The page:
Fine, Rare Lafreri School Map of the Holy Land
Handsome and scarce separately-published map of the Holy Land and Cyprus, published by Paolo Forlani.
The map stretches from the Dead Sea and Jerusalem in the south to Aleppo in the north. There are many recognizable names, like Damascus and Nicosia.
The terrain appears hilly and is bisected by many rivers. There are more than towns marked as well, such as tombs and tabernacles. Cyprus, in the Mediterranean, is mountainous yet densely settled.
The map is based upon Waldseemüller's map of the Holy Land from 1513, most likely the 1561 edition published in Venice by Giordano Ziletti. This edition has maps by Giulio Sanuto and commentary by Ruscelli. This map is larger and more decorative than Sanuto’s. Forlani's work also draws from Giacomo Gastaldi's map of 1548.
Maps showing the terrain of the Holy Land were some of the most popular of the early modern period. However, this particular map is seldom seen on the market. This is the first time we have offered it.
This is a first version of the map. Interestingly, there is another variant, on a new plate, which has the date in Arabic numerals, rather than in Roman numerals. There are also small differences in toponyms.
The Lafreri School is a commonly used name for a group of mapmakers, engravers, and publishers who worked in Rome and Venice from ca. 1544 to 1585. The makers, who were loosely connected via business partnerships and collaborations, created maps that were then bound into composite atlases; the maps would be chosen based on the buyer or compiler’s interests. As the maps were initially published as separate-sheets, the style and size of maps included under the umbrella of the “School” differed widely. These differences can also be seen in the surviving Lafreri atlases, which have maps bound in with varying formats including as folded maps, maps with wide, trimmed, or added margins, smaller maps, etc.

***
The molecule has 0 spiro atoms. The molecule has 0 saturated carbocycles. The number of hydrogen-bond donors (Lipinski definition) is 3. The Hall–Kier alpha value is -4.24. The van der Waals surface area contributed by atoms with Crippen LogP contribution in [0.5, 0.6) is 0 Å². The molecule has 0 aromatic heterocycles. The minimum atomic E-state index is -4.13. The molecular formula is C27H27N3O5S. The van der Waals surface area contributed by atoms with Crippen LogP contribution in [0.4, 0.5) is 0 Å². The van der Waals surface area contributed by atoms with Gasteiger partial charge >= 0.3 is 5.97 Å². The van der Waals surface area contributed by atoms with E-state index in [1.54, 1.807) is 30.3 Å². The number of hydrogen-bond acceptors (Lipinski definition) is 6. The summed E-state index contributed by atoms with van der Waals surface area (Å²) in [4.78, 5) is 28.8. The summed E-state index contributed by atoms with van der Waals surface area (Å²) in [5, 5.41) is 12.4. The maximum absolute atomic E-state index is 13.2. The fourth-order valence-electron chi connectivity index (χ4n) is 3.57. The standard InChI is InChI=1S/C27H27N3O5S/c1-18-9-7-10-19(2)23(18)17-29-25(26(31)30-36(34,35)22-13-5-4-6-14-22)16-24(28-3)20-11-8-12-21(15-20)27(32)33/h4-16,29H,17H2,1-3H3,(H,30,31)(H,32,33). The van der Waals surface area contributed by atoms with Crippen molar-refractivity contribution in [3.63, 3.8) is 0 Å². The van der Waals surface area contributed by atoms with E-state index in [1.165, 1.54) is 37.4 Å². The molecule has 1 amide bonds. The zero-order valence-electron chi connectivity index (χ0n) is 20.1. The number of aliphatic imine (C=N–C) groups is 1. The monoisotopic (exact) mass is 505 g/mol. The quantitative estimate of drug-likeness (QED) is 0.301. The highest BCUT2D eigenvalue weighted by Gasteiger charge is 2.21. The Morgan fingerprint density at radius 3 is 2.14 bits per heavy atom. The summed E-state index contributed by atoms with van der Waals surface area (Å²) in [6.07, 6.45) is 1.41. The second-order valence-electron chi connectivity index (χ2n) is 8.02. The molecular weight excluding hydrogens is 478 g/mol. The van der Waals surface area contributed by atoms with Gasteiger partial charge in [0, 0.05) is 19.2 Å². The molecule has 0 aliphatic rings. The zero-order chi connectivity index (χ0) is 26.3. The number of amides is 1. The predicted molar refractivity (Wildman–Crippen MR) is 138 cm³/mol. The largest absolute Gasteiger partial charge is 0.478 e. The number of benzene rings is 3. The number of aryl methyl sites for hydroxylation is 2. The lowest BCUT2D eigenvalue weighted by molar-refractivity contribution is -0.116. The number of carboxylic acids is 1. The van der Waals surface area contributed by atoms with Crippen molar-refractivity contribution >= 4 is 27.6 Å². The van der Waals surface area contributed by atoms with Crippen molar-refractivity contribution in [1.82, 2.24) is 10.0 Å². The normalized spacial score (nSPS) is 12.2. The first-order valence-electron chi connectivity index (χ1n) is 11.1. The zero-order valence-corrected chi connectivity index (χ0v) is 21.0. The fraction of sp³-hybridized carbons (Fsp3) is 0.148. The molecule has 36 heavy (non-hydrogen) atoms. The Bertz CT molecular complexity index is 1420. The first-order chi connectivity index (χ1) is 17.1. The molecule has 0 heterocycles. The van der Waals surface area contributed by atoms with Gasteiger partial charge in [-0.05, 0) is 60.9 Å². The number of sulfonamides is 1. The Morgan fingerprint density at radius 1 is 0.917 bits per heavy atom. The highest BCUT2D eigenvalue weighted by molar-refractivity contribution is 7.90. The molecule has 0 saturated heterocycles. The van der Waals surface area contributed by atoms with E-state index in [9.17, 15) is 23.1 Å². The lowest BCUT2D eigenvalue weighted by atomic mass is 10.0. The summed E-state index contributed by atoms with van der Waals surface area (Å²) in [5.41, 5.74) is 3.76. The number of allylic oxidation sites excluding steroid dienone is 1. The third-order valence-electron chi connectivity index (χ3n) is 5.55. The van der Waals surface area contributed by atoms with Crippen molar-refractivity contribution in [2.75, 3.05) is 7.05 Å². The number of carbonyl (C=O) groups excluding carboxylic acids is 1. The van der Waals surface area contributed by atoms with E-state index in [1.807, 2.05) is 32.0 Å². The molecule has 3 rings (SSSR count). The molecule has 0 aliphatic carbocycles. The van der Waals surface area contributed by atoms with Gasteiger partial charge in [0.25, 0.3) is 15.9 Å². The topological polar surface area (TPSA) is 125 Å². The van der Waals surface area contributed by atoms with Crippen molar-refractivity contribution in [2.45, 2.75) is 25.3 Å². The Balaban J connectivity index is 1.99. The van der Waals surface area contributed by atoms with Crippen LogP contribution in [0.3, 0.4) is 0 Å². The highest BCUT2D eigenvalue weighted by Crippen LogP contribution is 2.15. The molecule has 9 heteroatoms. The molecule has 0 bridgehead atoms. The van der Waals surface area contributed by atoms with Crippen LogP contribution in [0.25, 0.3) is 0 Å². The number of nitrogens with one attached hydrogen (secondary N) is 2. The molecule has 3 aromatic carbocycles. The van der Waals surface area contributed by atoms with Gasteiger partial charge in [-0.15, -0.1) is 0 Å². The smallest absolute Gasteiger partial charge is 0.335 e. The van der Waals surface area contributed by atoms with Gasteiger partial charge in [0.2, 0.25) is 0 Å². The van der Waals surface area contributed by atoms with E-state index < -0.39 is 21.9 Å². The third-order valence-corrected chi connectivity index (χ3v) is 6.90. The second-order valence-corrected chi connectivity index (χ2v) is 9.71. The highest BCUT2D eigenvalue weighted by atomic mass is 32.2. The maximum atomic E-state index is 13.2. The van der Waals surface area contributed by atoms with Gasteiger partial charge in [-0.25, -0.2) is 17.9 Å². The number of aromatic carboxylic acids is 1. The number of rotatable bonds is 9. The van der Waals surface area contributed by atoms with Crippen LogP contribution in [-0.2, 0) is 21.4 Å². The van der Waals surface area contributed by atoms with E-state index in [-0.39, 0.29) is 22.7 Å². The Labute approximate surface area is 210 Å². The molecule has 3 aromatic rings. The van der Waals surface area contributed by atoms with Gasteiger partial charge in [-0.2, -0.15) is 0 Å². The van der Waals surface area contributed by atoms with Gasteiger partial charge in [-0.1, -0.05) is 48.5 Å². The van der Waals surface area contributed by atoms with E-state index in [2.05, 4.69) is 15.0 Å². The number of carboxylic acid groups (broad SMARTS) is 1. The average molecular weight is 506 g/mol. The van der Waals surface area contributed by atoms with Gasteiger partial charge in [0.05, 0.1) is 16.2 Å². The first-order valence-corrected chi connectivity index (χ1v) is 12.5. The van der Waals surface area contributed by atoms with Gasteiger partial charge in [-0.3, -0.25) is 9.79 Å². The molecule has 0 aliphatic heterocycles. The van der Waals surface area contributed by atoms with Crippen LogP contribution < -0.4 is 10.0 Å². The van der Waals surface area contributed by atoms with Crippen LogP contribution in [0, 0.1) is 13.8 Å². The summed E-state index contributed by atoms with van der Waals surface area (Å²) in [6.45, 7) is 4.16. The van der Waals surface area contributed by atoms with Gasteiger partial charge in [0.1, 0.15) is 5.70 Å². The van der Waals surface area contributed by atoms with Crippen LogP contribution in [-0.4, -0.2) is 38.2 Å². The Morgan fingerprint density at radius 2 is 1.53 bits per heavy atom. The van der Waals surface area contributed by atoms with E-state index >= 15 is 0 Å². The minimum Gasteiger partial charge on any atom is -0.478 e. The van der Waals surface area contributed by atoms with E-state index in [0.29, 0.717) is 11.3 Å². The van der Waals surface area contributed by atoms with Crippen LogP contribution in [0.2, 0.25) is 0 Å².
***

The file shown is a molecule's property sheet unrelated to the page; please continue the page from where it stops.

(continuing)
The most famous mapmakers of the School included Giacomo Gastaldi and Paolo Forlani, among others. The School’s namesake, Antonio Lafreri, was a map and printseller. His 1572 catalog of his stock, entitled Indice Delle Tavole Moderne Di Geografia Della Maggior Parte Del Mondo, has a similar title to many of the composite atlases and thus his name became associated with the entire output of the larger group.
Paolo Forlani (fl. ca. 1560-1571) was a prolific map engraver based in Venice. All that is known of his life are his surviving maps and prints, of which there are almost 100 (185 with later states included in the total). He also produced a globe and two town books. It is likely he came from Verona and that he died in Venice in the mid-1570s, possibly of the plague.